St Louis Pest Control Blog

Voles, not Moles – How to Identify and Fight Back

Did you know that the vole (sometimes called a Meadow Mouse) is one of the most prolific rodents on the planet and is commonly confused with moles because of the similar but different damage signs? Voles stay active all year long; in fact, sometimes they will make runs (surface tracks) in snow that become visible once the snow cover has melted.

St. Louis Pest Control operators come across vole activity year round though the vole is more active during the warmer months.  Voles can cause a lot of damage to lawns and plants.  In the lawn area they will eat away the grass in a path that will lead them to and from their nest and food sites.  This why some people believe they have moles.  Although the damaged lawn can look slightly similar if you look up close you will find that the vole makes its runs on the surface and a mole will make its run just below the surface slightly pushing the earth up.  If your still not sure, step on the run.  If the run stays firm, then it’s probably a vole.  If the run caves in, then it’s probably a mole.

Let’s get back to how voles can damage the plants.  Voles will eat a variety of things: insects, nuts, berries and plants.  While eating all the creepy crawly things in your yard can be a good thing, the plant eating can severely damage or kill your plants.  Voles love to eat roots and bulbs and will even “girdle,” or remove a ring of outer bark completely around the base of,  a plant.  Their ability to to tunnel into the earth makes any garden or planter bed susceptible to these little rodents.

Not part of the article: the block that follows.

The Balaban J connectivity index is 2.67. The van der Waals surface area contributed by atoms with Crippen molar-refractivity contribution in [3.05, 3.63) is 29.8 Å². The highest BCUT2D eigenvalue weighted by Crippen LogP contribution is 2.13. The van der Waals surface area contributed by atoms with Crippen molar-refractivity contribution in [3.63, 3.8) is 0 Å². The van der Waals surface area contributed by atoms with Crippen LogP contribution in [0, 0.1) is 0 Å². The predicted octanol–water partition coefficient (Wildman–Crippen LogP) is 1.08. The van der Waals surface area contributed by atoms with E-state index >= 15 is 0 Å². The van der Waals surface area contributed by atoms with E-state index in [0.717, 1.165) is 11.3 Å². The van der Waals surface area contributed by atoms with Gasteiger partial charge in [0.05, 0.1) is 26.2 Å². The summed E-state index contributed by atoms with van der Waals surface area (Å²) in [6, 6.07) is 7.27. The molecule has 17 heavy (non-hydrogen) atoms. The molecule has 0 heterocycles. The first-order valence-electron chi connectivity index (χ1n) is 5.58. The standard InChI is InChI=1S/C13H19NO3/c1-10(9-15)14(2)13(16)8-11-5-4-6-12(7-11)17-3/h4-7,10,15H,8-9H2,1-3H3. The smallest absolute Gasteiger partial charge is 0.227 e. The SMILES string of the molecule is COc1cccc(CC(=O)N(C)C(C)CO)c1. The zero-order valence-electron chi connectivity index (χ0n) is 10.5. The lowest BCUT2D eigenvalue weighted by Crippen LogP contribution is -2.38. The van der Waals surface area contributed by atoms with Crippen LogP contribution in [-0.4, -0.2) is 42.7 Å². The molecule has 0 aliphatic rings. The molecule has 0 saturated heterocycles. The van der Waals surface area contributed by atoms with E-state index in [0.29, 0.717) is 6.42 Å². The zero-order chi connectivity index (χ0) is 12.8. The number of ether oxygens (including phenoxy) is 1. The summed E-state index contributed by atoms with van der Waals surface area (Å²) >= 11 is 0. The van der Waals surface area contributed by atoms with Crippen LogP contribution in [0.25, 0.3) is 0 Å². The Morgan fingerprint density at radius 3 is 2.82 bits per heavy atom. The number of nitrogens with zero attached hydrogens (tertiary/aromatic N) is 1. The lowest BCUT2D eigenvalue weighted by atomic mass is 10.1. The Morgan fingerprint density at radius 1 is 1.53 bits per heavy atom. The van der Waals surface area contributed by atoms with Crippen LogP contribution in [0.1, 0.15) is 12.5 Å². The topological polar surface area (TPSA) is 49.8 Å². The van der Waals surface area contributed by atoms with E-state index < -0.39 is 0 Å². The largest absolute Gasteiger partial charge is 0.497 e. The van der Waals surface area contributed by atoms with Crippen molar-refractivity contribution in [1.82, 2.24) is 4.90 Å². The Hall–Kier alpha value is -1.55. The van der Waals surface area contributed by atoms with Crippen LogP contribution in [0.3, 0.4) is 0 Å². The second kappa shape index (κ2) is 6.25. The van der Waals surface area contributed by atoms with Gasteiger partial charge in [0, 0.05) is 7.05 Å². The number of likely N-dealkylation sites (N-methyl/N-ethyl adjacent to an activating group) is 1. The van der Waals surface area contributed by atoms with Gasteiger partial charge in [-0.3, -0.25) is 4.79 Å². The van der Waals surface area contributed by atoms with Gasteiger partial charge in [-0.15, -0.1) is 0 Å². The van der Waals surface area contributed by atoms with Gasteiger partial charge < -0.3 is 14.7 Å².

At Blue Chip Pest Services we attack the voles right were they live.  How do we do this?  Burrow baiting.  Like most rodents, voles burrow into the ground or into an old animal den to make their home.  Burrow baiting is a technique that involves placing a small amount of bait into the burrow(s).  The bait is pushed in with a stick or similar object in order to make sure non-targeted animals don’t consume the bait.  Burrows are often found along the rodents surface runs.  Burrows typically look like a broom handle was pushed into the ground.  The picture here has a key placed next to the burrow in order to give it a size reference.  Depending on the size of the infestation, burrow baiting might have to be repeated until no more activity is present.

Other ways to gain control may be done with a good ol’ regular mouse snap trap.  Take two sanp traps facing them back to back  long ways in the run. You may want to place a bucket or similar object over the traps to prevent un-targeted animal from setting them off.   And the best part of using traps is knowing that you got one.  When you use baits you rarely see the dead the vole. But if you do use snap traps don’t give up after you have caught the first one.  Chances are you will be re-setting the traps numerous times over then next week to month.

Please call us if you have any questions or concerns regarding these pests at 636-343-7900 or go to for more information regarding our service options.


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